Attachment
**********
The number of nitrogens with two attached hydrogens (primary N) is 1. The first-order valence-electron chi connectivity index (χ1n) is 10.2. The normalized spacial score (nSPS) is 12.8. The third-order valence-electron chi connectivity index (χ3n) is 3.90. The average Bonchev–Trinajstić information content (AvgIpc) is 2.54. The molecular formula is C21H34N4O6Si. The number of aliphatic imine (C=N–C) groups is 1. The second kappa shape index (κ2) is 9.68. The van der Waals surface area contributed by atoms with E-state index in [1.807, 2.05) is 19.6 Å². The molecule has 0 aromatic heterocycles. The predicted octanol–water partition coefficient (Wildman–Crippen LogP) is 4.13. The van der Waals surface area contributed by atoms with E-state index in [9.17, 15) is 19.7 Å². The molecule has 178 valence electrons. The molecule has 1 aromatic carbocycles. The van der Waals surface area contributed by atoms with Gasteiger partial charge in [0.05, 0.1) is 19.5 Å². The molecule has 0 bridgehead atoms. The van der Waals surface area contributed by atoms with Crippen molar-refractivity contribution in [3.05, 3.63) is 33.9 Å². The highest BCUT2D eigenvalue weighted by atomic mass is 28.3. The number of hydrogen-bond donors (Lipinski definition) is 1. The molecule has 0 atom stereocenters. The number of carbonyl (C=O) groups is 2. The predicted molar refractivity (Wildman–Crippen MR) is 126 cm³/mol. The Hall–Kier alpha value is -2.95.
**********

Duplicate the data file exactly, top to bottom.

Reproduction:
The number of nitrogens with two attached hydrogens (primary N) is 1. The first-order valence-electron chi connectivity index (χ1n) is 10.2. The normalized spacial score (nSPS) is 12.8. The third-order valence-electron chi connectivity index (χ3n) is 3.90. The average Bonchev–Trinajstić information content (AvgIpc) is 2.54. The molecular formula is C21H34N4O6Si. The number of aliphatic imine (C=N–C) groups is 1. The second kappa shape index (κ2) is 9.68. The van der Waals surface area contributed by atoms with E-state index in [1.807, 2.05) is 19.6 Å². The molecule has 0 aromatic heterocycles. The predicted octanol–water partition coefficient (Wildman–Crippen LogP) is 4.13. The van der Waals surface area contributed by atoms with E-state index in [9.17, 15) is 19.7 Å². The molecule has 178 valence electrons. The molecule has 1 aromatic carbocycles. The van der Waals surface area contributed by atoms with Gasteiger partial charge in [0.05, 0.1) is 19.5 Å². The molecule has 0 bridgehead atoms. The van der Waals surface area contributed by atoms with Crippen molar-refractivity contribution in [3.05, 3.63) is 33.9 Å². The highest BCUT2D eigenvalue weighted by atomic mass is 28.3. The number of hydrogen-bond donors (Lipinski definition) is 1. The molecule has 0 atom stereocenters. The number of carbonyl (C=O) groups is 2. The predicted molar refractivity (Wildman–Crippen MR) is 126 cm³/mol. The Hall–Kier alpha value is -2.95.